• gaberlunzie •
gæ-bêr-lên-zee • Hear it!
Part of Speech: Noun
Meaning: 1. A strolling beggar or mendicant. 2. A beadsman (a licensed beggar in Scotland).
Notes: This word is a lexical orphan, without any accompanying adjective or verb. Americans may have never encountered this word, since it does not occur in any US dictionary that I know of. However, it is alive and well in Scotland, where to my surprise I heard it spoken in 2011.
In Play: This rather arcane yet living word refers to a wandering beggar, as opposed to one who settles down: "Candy Cain's neighborhood is still occasionally visited by a wandering gaberlunzie." However, metaphorical applications will probably be more useful: "If you lose your job when you are over 50 years old, you are likely to become a wandering gaberlunzie, begging for any position you can find."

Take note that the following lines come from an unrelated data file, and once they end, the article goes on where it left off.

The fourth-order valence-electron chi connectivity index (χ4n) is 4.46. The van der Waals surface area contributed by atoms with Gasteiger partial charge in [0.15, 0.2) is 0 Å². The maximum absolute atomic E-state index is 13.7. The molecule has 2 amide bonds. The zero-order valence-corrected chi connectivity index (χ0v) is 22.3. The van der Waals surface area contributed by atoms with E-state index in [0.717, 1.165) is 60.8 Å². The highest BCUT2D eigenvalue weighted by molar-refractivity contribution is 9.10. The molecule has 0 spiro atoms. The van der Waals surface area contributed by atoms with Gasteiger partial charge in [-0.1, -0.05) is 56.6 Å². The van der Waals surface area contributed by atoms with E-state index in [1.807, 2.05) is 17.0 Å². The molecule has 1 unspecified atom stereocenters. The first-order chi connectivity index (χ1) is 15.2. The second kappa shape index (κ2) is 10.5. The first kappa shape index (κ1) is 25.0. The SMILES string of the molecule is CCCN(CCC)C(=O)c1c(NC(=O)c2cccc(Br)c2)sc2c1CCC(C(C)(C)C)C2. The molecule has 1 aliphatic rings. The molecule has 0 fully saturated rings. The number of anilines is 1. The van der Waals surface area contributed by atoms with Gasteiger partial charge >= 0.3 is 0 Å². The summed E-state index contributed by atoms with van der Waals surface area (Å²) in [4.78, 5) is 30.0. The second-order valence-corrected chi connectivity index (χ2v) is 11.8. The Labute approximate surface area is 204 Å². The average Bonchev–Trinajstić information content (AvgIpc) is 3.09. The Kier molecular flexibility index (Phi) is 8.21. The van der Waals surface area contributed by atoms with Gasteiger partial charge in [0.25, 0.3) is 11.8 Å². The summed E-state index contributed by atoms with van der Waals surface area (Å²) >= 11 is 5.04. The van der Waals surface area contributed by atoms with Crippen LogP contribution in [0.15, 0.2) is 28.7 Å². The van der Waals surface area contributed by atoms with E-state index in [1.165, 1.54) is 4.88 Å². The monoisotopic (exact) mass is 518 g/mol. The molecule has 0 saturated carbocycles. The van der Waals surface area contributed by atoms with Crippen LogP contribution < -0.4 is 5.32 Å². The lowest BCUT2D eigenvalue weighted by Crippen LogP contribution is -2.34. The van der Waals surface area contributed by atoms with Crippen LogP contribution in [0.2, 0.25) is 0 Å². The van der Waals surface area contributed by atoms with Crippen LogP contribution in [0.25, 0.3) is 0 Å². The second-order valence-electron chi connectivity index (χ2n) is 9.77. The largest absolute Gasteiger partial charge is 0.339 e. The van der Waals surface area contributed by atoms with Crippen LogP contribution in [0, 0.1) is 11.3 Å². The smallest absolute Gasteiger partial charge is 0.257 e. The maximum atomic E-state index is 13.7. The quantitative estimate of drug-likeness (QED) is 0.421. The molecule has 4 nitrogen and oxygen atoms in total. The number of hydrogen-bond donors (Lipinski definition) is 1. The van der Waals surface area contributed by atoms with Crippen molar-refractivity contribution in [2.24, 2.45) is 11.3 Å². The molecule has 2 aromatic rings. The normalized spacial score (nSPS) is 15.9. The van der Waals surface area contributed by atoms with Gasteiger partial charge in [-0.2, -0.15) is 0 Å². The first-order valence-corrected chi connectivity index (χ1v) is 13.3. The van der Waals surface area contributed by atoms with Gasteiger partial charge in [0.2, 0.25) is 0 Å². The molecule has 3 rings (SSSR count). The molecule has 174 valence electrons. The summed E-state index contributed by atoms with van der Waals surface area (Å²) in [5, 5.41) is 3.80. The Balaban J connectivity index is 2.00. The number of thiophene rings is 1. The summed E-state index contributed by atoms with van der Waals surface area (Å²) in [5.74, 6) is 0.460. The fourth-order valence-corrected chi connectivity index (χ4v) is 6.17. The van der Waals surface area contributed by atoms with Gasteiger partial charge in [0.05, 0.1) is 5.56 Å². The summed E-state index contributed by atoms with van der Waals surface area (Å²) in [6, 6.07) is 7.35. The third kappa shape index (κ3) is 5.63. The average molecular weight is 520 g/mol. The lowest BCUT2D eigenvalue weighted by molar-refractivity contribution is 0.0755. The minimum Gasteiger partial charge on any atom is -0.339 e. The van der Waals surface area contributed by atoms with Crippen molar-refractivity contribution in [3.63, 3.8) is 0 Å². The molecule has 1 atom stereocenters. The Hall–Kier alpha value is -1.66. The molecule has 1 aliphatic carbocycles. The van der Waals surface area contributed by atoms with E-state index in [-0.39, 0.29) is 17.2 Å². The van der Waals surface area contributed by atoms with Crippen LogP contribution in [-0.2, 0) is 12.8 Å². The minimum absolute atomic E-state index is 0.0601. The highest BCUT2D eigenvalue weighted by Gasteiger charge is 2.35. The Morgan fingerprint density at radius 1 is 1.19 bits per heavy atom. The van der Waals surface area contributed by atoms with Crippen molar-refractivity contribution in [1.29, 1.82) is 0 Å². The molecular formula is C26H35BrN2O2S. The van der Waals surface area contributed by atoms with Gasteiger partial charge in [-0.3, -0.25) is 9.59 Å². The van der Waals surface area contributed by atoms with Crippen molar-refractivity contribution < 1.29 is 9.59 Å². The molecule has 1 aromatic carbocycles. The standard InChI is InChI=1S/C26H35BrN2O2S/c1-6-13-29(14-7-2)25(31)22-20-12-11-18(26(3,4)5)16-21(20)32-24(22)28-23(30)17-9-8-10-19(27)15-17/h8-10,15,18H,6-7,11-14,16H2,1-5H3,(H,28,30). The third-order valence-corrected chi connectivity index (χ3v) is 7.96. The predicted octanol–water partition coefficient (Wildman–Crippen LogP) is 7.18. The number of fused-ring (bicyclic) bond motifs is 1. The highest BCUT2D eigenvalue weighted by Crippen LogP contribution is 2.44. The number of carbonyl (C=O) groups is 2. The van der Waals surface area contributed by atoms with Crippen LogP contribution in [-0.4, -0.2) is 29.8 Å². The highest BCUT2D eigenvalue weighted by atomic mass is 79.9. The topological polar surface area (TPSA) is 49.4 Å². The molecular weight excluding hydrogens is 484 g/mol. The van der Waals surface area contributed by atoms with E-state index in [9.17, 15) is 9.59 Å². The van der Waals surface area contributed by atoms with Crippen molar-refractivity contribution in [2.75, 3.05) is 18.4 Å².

Word History: All we know about this funny word's past is that it seems to be made up of gaber and lunzie. Now, lunzie is the traditional English spelling of the Scottish word lunyie "loin". The first part of the word suggests gaberdine, a smock or coarse cloak worn by medieval pilgrims (never made of gabardine). It is only interesting because blue-gown was another name for gaberlunzies in the Middle Ages—all suggestive, but inconclusive. If gaberlunzie came from the notion of loins girded in a gaberdine, the displacement of a garment usually worn on the shoulders needs an explanation. I have none.
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